You might say the Cubs' hopes Saturday rested on the wind and a prayer.
Or you might rather say it was a wing of a player named Maddux.
Whatever, the result was a 5-0 victory over the Milwaukee Brewers that, coupled with a St. Louis defeat, moved the Cubs back to within seven games of first place in the National League Central Division.
With the wind blowing in, only a vintage performance from Greg Maddux and the prayer that Cubs hitters would awaken from a two-week funk could turn things around.
Guess what? Not only was Maddux as good as he ever was, but Sammy Sosa, Moises Alou and Corey Pattersonthree of those with lumber in a slumberall defied the wind with long home runs.
But the headlines go to the 38-year-old Maddux, only three victories short of the 300 plateau for his career, who should wish July 17 had a "Groundhog Day" scenario.
His last complete game was July 17, 2003, when he was with the Atlanta Braves.
His last shutout was July 17, 2001.
His most important game as a second-time Cub, so far, was July 17, 2004.
He gave a much-needed lift to the sagging Cubs' hopes and gave a tiring bullpen a much-needed day off.
"As far as days to pitch on, this is probably as easy as it gets," Maddux said.
"It was cool and the wind was blowing in. All the mistakes seemed to get hit right at people. I got away with a lot of bad pitches."
Sure, that's what he always says.
But catcher Paul Bako said Maddux (8-7) was "great. He was like he was the second half of last year."
Last year with the Braves, Maddux was 9-3 after the All-Star break, 7-8 before it. And that's good news for these Cubs.
There was plenty of good news to spread around Saturday, including a seldom-seen three-homer day from the Cubs , two against National League ERA leader Ben Sheets.
"Power comes in bunches usually and it did [Saturday]," Cubs manager Dusty Baker said.
"We know these guys can hit. It's a little disheartening when you're not hitting and you know you can."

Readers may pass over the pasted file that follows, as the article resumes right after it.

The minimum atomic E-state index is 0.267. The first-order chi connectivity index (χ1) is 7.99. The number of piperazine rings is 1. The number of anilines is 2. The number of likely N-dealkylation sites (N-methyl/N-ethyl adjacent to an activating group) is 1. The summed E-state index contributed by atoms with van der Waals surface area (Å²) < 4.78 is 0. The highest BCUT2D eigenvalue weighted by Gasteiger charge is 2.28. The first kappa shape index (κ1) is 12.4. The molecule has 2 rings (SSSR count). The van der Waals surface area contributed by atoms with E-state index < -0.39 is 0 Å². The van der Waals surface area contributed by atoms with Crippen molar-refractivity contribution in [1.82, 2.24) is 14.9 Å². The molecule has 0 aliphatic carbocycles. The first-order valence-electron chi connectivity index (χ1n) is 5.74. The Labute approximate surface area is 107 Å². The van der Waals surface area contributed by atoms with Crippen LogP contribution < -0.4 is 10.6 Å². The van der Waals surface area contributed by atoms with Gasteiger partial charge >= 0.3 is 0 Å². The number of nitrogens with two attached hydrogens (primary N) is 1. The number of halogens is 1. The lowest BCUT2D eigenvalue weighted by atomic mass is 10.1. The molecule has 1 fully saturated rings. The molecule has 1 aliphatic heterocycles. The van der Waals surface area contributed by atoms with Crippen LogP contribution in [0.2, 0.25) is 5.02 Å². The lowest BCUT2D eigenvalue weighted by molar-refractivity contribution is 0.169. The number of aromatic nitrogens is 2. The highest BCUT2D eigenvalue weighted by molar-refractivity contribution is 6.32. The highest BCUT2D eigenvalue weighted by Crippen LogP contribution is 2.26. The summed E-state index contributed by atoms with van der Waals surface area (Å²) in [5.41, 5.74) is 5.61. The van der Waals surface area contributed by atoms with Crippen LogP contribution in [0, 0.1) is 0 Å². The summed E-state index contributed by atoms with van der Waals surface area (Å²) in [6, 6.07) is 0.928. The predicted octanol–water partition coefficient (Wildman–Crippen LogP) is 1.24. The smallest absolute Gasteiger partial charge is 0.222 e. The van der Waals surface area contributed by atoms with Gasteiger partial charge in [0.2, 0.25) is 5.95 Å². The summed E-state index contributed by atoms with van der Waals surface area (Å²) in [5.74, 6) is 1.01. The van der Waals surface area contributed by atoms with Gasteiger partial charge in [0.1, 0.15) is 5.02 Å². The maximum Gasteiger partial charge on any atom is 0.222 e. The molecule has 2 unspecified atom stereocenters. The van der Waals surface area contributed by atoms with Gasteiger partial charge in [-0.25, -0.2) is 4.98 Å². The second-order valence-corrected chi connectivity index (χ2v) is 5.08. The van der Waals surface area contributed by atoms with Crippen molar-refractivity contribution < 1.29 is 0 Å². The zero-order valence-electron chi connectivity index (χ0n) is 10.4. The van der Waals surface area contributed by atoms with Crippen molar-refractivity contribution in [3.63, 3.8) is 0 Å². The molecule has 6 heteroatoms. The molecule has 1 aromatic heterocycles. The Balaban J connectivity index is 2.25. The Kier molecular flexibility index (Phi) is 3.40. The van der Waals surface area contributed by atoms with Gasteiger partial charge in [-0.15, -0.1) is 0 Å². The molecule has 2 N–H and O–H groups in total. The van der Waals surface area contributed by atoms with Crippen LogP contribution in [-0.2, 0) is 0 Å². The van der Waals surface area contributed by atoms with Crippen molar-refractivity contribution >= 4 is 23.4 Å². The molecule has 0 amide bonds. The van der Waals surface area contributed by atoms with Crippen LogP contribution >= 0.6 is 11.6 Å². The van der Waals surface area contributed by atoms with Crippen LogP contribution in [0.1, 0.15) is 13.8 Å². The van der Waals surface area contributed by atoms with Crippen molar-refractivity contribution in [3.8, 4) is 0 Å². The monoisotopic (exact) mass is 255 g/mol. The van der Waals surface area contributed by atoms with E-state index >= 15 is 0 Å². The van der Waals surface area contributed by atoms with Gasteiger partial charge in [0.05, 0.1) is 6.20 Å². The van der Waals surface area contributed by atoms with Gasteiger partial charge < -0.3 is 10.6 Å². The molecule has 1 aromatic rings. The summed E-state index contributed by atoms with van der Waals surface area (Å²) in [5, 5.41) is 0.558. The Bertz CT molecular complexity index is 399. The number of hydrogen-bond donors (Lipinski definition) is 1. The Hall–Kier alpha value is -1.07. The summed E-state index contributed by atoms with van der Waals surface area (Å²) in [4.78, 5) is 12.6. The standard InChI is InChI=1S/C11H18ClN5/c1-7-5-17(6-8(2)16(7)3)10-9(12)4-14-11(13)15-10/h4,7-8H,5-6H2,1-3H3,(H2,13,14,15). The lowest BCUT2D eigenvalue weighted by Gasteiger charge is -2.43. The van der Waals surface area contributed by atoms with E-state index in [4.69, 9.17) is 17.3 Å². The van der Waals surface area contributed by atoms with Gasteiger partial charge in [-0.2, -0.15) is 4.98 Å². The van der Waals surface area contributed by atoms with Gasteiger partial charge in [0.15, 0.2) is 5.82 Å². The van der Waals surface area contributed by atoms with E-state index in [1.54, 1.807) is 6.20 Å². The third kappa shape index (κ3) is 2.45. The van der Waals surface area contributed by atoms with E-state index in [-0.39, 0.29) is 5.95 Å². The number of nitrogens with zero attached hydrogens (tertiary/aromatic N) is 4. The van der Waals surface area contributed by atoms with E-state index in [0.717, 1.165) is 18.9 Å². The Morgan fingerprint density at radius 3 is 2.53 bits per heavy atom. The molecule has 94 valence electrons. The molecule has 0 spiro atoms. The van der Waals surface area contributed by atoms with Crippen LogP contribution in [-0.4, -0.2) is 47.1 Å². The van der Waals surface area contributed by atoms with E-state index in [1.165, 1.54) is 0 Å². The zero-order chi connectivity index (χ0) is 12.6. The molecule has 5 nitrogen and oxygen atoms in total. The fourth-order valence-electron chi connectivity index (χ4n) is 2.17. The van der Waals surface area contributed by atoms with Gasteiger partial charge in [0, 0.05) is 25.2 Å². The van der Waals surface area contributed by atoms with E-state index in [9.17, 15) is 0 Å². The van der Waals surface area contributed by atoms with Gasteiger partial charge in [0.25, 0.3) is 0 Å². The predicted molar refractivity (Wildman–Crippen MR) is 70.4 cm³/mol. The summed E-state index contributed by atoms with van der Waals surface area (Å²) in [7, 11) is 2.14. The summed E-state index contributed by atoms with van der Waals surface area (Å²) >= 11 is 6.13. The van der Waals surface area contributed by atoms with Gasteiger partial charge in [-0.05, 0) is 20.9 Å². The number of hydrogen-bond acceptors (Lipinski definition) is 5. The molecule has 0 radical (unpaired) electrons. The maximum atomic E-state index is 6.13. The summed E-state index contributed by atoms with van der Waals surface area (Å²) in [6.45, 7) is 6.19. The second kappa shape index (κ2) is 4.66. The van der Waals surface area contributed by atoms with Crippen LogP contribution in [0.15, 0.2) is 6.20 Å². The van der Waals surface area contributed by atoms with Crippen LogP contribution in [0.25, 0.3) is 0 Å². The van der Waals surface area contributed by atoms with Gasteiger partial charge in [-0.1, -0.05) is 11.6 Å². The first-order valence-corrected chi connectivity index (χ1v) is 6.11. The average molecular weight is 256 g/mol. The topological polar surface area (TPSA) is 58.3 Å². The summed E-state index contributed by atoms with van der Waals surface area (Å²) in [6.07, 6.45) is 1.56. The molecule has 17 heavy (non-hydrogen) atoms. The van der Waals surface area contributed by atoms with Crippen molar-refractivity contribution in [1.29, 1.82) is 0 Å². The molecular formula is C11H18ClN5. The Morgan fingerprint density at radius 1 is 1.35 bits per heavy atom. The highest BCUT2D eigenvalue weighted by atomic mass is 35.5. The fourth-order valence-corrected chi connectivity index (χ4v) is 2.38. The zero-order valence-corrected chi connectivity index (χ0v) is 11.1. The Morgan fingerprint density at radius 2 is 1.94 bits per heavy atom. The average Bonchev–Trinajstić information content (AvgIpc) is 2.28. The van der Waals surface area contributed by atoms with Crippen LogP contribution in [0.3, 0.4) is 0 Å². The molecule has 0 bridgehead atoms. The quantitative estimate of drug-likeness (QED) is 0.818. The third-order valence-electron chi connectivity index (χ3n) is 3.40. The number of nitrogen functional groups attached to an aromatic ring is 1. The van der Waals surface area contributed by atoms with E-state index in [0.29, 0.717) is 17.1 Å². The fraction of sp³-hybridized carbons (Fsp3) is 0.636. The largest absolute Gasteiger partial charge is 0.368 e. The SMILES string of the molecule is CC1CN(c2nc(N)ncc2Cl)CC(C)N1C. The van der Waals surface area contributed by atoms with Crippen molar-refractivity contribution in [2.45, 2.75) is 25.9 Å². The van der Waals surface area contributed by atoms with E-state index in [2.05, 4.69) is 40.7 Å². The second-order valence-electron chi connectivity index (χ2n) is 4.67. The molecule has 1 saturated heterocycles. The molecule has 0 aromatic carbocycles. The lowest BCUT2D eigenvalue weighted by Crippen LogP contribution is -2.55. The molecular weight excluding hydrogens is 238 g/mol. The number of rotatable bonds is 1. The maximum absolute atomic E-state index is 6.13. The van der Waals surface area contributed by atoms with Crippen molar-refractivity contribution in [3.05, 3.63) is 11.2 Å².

Sosa got the offense uncorked with a massive home run to left-center field in the first inning.
Alou hit his to left in the fourth inning and then Patterson hit a two-run shot to right in the eighth inning.
The other run scored on a Luis Vizcaino wild pitch in that eighth, capping a wild day for the 40,033 wind-and-sun-soaked fans at Wrigley Field.
But the applause should go to Maddux, who allowed only six hits but got three double plays, including one off a line drive to end the game.
Sixteen outs came on ground balls, Maddux walked none and he even struck out the side in the seventh inning.
It all seemed so simple, which is the way Maddux likes to keep things, even with the wind blowing in.
"You can still hit home runs," he said.
"Guys were hitting it out in batting practice and we hit a couple in the game. I just tried not to get lazy. Sometimes you can get lazy when the wind's blowing in like that. You still have to pitch.
"I threw a lot of pitches down the middle that they just hit at people. I made some good pitches and got away with a lot.
"Two of the double plays were mistake pitches. Sometimes the ball bounces your way."
Sometimes you just throw better than the other guy and let experience be your guide.
"He has a lot of miles left, a lot of victories left in him," Baker said.
"As an older player it usually takes you a little longer to get your stuff together, but when you get it, you usually keep it together longer."
And that gives the Cubs a prayer of a chance in this second half.